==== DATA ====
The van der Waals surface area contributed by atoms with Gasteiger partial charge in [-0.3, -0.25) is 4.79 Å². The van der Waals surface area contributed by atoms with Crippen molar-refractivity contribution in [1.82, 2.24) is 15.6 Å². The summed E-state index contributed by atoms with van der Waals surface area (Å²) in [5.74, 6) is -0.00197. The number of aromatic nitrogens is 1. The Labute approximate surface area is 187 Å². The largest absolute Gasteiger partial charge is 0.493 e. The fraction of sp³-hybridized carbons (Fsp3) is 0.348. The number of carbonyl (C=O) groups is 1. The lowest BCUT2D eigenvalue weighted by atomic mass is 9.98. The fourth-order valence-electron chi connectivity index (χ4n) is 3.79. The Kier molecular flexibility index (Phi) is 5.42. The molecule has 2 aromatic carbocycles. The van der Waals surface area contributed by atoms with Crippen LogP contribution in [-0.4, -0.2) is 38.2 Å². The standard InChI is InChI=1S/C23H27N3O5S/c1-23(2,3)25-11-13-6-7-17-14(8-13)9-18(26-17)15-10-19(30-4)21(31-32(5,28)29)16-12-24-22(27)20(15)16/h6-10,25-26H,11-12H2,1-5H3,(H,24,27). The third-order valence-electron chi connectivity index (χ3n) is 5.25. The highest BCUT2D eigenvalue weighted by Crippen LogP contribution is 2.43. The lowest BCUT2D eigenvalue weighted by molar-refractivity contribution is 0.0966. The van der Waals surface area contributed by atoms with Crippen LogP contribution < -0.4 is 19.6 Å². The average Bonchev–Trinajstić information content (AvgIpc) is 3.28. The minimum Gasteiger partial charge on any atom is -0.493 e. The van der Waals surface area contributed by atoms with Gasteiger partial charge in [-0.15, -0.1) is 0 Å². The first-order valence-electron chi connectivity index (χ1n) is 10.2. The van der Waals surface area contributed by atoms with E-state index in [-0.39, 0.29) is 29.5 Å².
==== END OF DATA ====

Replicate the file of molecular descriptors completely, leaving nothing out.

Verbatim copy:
The van der Waals surface area contributed by atoms with Gasteiger partial charge in [-0.3, -0.25) is 4.79 Å². The van der Waals surface area contributed by atoms with Crippen molar-refractivity contribution in [1.82, 2.24) is 15.6 Å². The summed E-state index contributed by atoms with van der Waals surface area (Å²) in [5.74, 6) is -0.00197. The number of aromatic nitrogens is 1. The Labute approximate surface area is 187 Å². The largest absolute Gasteiger partial charge is 0.493 e. The fraction of sp³-hybridized carbons (Fsp3) is 0.348. The number of carbonyl (C=O) groups is 1. The lowest BCUT2D eigenvalue weighted by atomic mass is 9.98. The fourth-order valence-electron chi connectivity index (χ4n) is 3.79. The Kier molecular flexibility index (Phi) is 5.42. The molecule has 2 aromatic carbocycles. The van der Waals surface area contributed by atoms with Crippen LogP contribution in [-0.4, -0.2) is 38.2 Å². The standard InChI is InChI=1S/C23H27N3O5S/c1-23(2,3)25-11-13-6-7-17-14(8-13)9-18(26-17)15-10-19(30-4)21(31-32(5,28)29)16-12-24-22(27)20(15)16/h6-10,25-26H,11-12H2,1-5H3,(H,24,27). The third-order valence-electron chi connectivity index (χ3n) is 5.25. The highest BCUT2D eigenvalue weighted by Crippen LogP contribution is 2.43. The lowest BCUT2D eigenvalue weighted by molar-refractivity contribution is 0.0966. The van der Waals surface area contributed by atoms with Crippen LogP contribution < -0.4 is 19.6 Å². The average Bonchev–Trinajstić information content (AvgIpc) is 3.28. The minimum Gasteiger partial charge on any atom is -0.493 e. The van der Waals surface area contributed by atoms with Gasteiger partial charge in [-0.15, -0.1) is 0 Å². The first-order valence-electron chi connectivity index (χ1n) is 10.2. The van der Waals surface area contributed by atoms with E-state index in [-0.39, 0.29) is 29.5 Å².